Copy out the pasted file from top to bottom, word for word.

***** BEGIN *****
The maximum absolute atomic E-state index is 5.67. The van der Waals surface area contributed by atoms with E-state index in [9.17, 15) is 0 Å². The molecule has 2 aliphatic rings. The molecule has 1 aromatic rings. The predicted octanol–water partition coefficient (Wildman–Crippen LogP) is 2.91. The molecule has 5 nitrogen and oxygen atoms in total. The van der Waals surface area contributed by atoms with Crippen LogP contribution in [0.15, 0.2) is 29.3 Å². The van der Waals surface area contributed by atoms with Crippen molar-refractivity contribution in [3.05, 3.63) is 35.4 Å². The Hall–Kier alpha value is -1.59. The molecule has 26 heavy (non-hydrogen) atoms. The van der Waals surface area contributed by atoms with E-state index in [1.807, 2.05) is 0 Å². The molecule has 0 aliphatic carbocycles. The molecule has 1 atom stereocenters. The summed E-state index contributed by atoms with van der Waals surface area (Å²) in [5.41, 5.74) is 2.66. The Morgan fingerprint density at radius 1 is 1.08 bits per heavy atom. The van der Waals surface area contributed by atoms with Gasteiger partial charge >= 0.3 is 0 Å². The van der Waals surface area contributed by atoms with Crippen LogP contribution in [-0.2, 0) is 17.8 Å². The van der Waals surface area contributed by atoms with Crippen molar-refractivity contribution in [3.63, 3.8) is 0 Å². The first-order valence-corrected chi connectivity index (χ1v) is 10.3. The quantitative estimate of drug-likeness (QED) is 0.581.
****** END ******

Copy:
The maximum absolute atomic E-state index is 5.67. The van der Waals surface area contributed by atoms with E-state index in [9.17, 15) is 0 Å². The molecule has 2 aliphatic rings. The molecule has 1 aromatic rings. The predicted octanol–water partition coefficient (Wildman–Crippen LogP) is 2.91. The molecule has 5 nitrogen and oxygen atoms in total. The van der Waals surface area contributed by atoms with Crippen LogP contribution in [0.15, 0.2) is 29.3 Å². The van der Waals surface area contributed by atoms with Crippen molar-refractivity contribution in [3.05, 3.63) is 35.4 Å². The Hall–Kier alpha value is -1.59. The molecule has 26 heavy (non-hydrogen) atoms. The van der Waals surface area contributed by atoms with E-state index in [1.807, 2.05) is 0 Å². The molecule has 0 aliphatic carbocycles. The molecule has 1 atom stereocenters. The summed E-state index contributed by atoms with van der Waals surface area (Å²) in [5.41, 5.74) is 2.66. The Morgan fingerprint density at radius 1 is 1.08 bits per heavy atom. The van der Waals surface area contributed by atoms with Gasteiger partial charge >= 0.3 is 0 Å². The van der Waals surface area contributed by atoms with Crippen LogP contribution in [-0.2, 0) is 17.8 Å². The van der Waals surface area contributed by atoms with Crippen molar-refractivity contribution in [3.63, 3.8) is 0 Å². The first-order valence-corrected chi connectivity index (χ1v) is 10.3. The quantitative estimate of drug-likeness (QED) is 0.581.